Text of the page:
The seven ligands shown in Figure 1 were docked onto these six representative conformations of AS using AUTODOCK 3.0 [46]. This procedure was used only to generate initial models for subsequent analysis (in several cases, the ligands experience a very high mobility during the dynamics; see results). The parameters for the molecules were calculated using the AUTODOCK standard parameterization procedure [46]. The Lamarckian Genetic Algorithm [46] was applied as a search method for the different docking results. Therefore, 42 complexes were considered. The potential grid map for each atom type was calculated using a cubic box of 252 grid points in each direction, with a distance of 0.5 Å between grid points. For each complex, 100 docking runs were performed resulting in a total of 4,200 calculations. The ligand's location was then identified using a cutoff distance criterion of 5 Å between the Cα carbons of each amino acid and the center of mass of each ligand. The most probable region of interaction for each complex was identified using a cluster analysis based on the RMSD distance among the ligands on each run (RMSD cutoff of 2 Å).

Crosschecking of the results.

To crosscheck the robustness of our results, we carried out two additional calculations.

  1. A different clustering analysis was performed based on a smaller number of starting structures (1,000 randomly selected out from the above ensemble of NMR structures) using a different clustering algorithm. The algorithm was taken from Kelley et al. [47]. It is a hierarchical clustering methodology that uses the average linkage algorithm with an automatic determination of the cutoff distance. The algorithm identified 80 clusters or families, with an average spread cutoff of 17.6 ,. Only the first 18 representative conformations (for the first 18 clusters) were taken into account for the analysis as they covered approximately the 50% of the total number of conformations.
  2. To provide an additional structure which is largely different from those obtained by NMR, we used molecular dynamics (MD) simulations. This theoretical model was used to test the hypothesis that even the use of a different initial conformation would yield the same result as that obtained using the NMR structures, namely that dopamine binds to AS in a region close to the C-terminal region. Our procedure was as follows: (a) building of an ensemble of AS structural models by performing some preliminary MD simulations in implicit solvent; (b) selection of the AS structure with the largest RMSD value relative to the 6 representative NMR structures; (c) relaxation of this conformer of AS in aqueous solution by MD simulations; (d) construction of the adducts with the ligands in Figure 1 by molecular docking; (e) relaxation of the adducts in aqueous solution by MD simulations (described in the following section).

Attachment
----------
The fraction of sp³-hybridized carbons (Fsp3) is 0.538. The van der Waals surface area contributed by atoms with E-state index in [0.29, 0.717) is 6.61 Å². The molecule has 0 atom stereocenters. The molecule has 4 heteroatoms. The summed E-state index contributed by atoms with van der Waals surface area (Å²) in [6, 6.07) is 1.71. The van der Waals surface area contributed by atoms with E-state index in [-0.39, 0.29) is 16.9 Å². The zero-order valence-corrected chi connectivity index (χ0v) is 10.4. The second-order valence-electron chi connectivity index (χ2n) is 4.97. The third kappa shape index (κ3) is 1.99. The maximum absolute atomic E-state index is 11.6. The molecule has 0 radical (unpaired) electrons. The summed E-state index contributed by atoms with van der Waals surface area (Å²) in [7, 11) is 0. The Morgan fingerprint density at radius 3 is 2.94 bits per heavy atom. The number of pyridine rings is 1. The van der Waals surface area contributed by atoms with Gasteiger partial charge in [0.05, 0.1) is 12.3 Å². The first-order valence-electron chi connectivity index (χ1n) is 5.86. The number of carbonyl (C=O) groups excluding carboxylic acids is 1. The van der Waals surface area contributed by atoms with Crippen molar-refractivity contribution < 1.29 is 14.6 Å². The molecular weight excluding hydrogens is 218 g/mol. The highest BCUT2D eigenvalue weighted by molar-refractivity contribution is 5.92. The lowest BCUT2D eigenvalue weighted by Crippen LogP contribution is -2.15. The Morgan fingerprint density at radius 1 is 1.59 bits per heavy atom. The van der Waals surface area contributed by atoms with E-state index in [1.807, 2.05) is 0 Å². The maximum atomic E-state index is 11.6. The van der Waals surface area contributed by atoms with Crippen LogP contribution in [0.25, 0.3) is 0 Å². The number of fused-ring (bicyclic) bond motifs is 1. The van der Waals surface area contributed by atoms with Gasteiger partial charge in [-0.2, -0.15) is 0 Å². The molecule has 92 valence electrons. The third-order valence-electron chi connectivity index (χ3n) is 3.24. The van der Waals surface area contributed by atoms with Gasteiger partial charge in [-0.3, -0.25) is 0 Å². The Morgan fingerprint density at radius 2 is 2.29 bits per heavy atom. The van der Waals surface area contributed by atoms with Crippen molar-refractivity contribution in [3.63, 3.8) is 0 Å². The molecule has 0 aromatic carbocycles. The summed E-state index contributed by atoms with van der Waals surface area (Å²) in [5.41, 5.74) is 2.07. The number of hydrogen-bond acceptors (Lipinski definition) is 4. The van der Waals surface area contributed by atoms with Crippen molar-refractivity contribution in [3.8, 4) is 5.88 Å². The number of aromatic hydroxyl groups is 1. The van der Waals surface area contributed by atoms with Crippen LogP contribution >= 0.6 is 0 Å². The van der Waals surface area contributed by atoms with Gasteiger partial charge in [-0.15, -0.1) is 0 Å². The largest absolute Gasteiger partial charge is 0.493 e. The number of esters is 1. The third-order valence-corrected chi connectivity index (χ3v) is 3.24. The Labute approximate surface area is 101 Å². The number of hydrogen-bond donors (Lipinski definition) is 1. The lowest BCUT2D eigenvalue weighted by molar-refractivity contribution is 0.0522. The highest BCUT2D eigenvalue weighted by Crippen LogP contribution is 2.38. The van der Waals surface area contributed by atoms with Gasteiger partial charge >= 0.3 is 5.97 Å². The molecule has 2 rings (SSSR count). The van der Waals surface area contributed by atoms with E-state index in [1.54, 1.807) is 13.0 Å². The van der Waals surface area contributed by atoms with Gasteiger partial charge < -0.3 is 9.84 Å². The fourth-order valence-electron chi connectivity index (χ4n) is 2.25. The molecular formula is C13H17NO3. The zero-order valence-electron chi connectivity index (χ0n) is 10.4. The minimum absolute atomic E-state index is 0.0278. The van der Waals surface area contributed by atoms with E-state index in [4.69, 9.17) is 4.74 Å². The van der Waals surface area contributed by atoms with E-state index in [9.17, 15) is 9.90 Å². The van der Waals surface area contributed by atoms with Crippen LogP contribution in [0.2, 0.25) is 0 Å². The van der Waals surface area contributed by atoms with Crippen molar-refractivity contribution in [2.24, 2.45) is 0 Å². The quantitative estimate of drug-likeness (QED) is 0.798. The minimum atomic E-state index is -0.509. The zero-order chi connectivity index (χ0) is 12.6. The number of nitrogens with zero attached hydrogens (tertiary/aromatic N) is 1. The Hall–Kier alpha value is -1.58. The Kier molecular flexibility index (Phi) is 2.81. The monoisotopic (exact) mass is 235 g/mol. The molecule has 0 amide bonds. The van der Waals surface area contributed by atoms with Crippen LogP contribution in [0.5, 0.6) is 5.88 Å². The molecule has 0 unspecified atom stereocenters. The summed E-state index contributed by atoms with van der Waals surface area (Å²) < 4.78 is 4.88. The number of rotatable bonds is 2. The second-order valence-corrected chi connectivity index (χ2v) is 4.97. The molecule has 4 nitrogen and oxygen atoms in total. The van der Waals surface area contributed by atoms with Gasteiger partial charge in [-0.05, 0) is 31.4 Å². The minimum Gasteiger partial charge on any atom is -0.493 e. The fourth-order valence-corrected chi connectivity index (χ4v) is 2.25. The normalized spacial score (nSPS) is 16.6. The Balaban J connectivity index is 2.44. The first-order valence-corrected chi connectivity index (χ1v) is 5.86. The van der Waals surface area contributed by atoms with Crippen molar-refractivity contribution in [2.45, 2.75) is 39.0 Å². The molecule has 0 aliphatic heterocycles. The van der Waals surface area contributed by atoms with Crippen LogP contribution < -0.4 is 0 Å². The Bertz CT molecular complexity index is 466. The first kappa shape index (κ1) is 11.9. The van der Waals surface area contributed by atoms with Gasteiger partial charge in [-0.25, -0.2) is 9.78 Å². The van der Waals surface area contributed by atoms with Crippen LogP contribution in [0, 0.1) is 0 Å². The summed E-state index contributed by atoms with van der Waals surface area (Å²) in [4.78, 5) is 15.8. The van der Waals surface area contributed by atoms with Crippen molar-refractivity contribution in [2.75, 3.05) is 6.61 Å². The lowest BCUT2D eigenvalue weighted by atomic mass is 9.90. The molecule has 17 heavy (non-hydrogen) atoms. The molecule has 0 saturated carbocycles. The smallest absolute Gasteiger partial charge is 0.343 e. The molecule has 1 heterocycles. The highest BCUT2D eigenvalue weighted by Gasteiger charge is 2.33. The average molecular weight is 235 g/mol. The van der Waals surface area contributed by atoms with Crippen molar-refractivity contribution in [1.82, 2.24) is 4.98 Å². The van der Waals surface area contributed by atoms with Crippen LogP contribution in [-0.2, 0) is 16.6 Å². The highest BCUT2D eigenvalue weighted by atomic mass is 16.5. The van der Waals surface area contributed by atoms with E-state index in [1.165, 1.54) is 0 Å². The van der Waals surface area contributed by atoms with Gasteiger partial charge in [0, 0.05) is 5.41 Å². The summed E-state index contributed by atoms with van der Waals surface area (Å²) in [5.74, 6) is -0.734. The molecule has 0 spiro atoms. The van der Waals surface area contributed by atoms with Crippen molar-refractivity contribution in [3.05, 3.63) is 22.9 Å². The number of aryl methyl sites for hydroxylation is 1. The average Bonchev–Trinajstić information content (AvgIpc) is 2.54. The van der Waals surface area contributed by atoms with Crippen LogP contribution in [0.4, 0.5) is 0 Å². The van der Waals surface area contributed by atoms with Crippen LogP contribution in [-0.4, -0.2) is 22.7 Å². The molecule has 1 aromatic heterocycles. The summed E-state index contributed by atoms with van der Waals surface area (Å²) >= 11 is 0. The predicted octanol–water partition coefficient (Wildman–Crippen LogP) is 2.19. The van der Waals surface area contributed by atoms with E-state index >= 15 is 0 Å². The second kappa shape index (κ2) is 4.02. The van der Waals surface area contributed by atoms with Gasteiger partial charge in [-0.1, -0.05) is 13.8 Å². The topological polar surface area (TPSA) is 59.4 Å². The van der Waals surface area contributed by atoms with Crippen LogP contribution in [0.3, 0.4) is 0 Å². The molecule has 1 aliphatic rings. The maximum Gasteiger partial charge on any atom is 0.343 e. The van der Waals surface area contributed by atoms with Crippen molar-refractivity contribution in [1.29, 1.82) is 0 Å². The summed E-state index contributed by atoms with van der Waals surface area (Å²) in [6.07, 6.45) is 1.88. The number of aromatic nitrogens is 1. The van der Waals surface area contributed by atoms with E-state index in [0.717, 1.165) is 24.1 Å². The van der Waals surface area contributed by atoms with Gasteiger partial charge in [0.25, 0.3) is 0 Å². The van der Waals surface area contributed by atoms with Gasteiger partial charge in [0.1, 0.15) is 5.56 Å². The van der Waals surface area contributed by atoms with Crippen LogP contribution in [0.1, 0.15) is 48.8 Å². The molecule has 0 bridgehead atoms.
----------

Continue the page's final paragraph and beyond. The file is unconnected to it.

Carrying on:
1. Three 10 ns MD simulations in implicit solvent were performed starting from an extended conformation of the protein (Figure S1b). The simulations differed only in the velocities of the atoms, obtained by three different Maxwell-Boltzmann distributions. The extended conformations were generated by assigning to the φ and ψ backbone angles a value of 180° for all residues except proline (for which φ = −60° and ψ = 180° were used). The side chain geometry of the amino acids was assigned according to the AMBER8's residues templates [48]. The MD simulations in implicit solvent were carried out using the Hawkins, Cramer, Truhlar pairwise generalized Born model [49], [50], as implemented in the AMBER8 program [48], using the AMBER99 [51] force field. The time-step was set to 1 fs. Dielectric constants values of 1.0 and 78.5 were used for the protein and solvent respectively. No ionic strength was assumed. A cutoff distance of 20 Å was used for the electrostatic and van der Waals interactions. The simulations were performed at T = 300 K by coupling the systems with a Langevin thermostat [52], with a collision frequency of 2 ps−1. Five hundred AS structures were collected at every 0.02 ns for each of the three MD simulations.